There is a great diversity of cultural manifestations in the municipality of Capileira, which can be seen in its urban and agricultural heritage and in its fiestas, folklore and mouth-watering typical cuisine.
You could try puchero de hinojos, a stew made from white kidney beans, bacon, potatoes and fennel. For dessert there are roscos fritos, ring-shaped pastries which are typical throughout the region and are made from eggs, flour, sugar and cinnamon. In a Moorish oven in Capileira the magnificent loaves known as hogazas de pan continue to be baked, and are ideal for serving with any kind of dish.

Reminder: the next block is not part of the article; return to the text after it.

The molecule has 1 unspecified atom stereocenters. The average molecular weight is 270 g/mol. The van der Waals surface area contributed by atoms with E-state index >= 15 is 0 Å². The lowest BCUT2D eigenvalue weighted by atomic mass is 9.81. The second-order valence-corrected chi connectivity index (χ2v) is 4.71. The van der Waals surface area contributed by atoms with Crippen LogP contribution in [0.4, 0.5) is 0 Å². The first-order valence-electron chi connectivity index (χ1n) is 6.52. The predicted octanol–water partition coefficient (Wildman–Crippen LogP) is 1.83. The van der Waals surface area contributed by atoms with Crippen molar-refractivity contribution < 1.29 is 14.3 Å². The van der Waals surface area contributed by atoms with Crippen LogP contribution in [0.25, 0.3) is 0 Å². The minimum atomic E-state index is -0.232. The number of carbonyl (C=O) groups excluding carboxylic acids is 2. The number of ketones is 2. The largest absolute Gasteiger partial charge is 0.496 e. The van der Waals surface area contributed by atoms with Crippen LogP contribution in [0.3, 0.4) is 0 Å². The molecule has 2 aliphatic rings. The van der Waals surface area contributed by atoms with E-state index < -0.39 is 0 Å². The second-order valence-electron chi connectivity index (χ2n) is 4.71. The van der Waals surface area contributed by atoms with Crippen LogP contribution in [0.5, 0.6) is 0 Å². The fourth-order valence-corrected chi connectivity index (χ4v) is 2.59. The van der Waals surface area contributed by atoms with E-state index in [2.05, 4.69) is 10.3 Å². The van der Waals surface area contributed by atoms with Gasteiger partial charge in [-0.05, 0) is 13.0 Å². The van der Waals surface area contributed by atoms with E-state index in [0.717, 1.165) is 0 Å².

The origin of Capileira dates back to the time of the Goths, although there are some authors who think that it could have been earlier than this. Its name is derived from the Latin word “capillaris”, which translates as “head” or “top”.
Due to its impregnable situation it was one of the last places to be conquered by the Arabs, and later by the Christians. During the Nasrid Kingdom it was part of the district known as Taha de Poqueira. Capileira was the setting for the fights between Boabdil and his uncle El Zagal. Some time afterwards, Philip II banished the population following the Rebellion of the Alpujarras. Later on, the municipality was repopulated by settlers from other parts of the Kingdom.